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RE: Installing VIM installs lots of other stuff
- From: Rick Patterson <rick dot patterson at hotmail dot com>
- To: "cygwin at cygwin dot com" <cygwin at cygwin dot com>
- Date: Fri, 10 May 2013 20:49:54 -0400
- Subject: RE: Installing VIM installs lots of other stuff
- References: <6CF2FC1279D0844C9357664DC5A08BA20A812F at MLBXV06 dot nih dot gov>,<SNT141-W24D1F9F4422FDFBB645F4886A40 at phx dot gbl>
So, the issue seems to be the "vim-common" common component includes Perl, and Perl is bringing in all that other stuff. I see there was some discussion on the forums years ago about making this change.
It appears that VIM can be built to interface to certain languages like Perl. This is a good feature, but I don't think Cygwin itself should tailor a general purpose component like VIM to the desires of a particular group of users, especially if this specific configuration comes at the cost of dragging along such a huge dependency list that the default size of a Cygwin install increases by 60%. The default install of Cygwin should just include a basic general purpose editor that meets simple text editing requirements. If advanced users such as Perl programmers want a more specific editor, then that choice should be available to that groups of users through a custom install option of some sort.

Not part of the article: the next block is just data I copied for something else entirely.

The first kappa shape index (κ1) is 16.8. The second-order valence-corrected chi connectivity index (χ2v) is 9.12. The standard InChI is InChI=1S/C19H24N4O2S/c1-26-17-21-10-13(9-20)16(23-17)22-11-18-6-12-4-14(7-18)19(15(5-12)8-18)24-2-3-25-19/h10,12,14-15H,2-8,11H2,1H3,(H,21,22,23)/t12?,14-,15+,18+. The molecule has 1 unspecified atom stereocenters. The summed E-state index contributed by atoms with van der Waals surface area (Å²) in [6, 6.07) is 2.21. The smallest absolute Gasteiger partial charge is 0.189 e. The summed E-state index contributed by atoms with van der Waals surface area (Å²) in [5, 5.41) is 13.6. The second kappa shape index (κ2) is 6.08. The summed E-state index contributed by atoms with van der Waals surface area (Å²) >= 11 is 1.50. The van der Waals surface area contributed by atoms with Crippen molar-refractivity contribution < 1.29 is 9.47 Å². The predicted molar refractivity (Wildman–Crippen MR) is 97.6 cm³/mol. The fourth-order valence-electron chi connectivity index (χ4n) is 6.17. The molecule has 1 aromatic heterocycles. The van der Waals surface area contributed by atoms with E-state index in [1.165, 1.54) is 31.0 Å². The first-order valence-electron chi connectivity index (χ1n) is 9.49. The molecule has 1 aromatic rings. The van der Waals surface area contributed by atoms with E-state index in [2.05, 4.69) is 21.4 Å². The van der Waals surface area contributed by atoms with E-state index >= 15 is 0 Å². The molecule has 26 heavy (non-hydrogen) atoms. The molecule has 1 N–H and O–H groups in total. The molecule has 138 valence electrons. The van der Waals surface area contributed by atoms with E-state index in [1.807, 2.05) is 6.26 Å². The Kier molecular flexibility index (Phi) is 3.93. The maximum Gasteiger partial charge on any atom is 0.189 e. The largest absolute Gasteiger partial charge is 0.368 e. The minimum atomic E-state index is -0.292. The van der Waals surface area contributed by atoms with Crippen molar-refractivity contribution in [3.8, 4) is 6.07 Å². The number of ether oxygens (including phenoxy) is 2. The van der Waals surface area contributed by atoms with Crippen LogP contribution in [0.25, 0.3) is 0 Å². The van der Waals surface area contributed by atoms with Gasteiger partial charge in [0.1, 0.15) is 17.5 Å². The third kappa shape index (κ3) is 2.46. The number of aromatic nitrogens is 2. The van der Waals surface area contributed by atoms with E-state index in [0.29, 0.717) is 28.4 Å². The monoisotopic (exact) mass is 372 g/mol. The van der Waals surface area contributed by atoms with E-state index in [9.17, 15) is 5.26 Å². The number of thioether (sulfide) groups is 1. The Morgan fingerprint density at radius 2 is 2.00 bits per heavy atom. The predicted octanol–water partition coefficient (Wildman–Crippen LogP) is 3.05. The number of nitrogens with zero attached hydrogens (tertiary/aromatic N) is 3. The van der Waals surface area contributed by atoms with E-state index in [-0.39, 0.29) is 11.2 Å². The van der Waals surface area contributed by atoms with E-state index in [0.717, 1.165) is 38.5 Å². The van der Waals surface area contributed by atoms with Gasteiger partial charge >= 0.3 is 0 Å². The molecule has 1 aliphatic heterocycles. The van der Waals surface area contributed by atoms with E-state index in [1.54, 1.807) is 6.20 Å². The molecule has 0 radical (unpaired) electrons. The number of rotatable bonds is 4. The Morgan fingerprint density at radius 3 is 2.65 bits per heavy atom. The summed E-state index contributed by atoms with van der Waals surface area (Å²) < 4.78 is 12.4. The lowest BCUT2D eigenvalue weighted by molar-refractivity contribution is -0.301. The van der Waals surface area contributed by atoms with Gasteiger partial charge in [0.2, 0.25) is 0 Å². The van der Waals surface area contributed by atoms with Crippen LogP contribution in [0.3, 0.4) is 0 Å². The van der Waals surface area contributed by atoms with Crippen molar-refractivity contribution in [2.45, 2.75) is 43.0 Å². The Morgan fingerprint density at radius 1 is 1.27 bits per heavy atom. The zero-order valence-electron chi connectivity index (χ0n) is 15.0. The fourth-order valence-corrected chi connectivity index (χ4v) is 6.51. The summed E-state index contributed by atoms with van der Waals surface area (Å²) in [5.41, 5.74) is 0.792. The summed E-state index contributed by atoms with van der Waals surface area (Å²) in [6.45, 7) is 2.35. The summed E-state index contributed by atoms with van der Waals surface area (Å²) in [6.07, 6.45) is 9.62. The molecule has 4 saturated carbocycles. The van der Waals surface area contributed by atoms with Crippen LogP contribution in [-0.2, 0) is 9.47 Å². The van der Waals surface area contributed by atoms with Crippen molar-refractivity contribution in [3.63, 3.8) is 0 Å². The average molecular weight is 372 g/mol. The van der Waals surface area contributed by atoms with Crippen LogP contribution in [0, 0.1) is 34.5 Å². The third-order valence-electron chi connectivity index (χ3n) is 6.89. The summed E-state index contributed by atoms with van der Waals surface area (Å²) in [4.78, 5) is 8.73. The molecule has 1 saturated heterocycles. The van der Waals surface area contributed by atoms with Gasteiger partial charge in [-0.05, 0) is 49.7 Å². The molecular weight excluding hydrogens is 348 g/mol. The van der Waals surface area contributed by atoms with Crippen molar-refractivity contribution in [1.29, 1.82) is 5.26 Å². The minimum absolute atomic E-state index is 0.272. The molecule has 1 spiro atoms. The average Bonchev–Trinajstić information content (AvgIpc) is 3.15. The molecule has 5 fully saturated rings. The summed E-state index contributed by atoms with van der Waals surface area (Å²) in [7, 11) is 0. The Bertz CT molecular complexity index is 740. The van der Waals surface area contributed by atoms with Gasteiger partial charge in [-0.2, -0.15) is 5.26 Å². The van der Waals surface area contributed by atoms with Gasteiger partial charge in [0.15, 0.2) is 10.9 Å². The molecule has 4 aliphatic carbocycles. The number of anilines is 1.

I don't use Perl, but even if I did, I don't want my Cygwin bloated with stuff I didn't ask for. I just wanted Vi, and I got a Perl programming environment instead that came with a "free" vi editor. Vi is a standard part of all the UNIXes I've ever worked with, yet its turned off by default in Cygwin, perhaps because its so big due to all of these dependencies? Every operating system comes with a basic text editor that can be counted on to be there. Windows has Notepad, and UNIX has vi. Sure there may be better editors than these, but if you work with many different machines every day, like test machines, or use shared build machines and the like, you need to be able to count on a default system editor to be installed, and you cannot expect in these environments that your personal favorite editor will be there. The Cygwin install doesn't have Vi turned on by default, but it should, and it should be just the minimal vi, and not a Perl programming environment in disguise.
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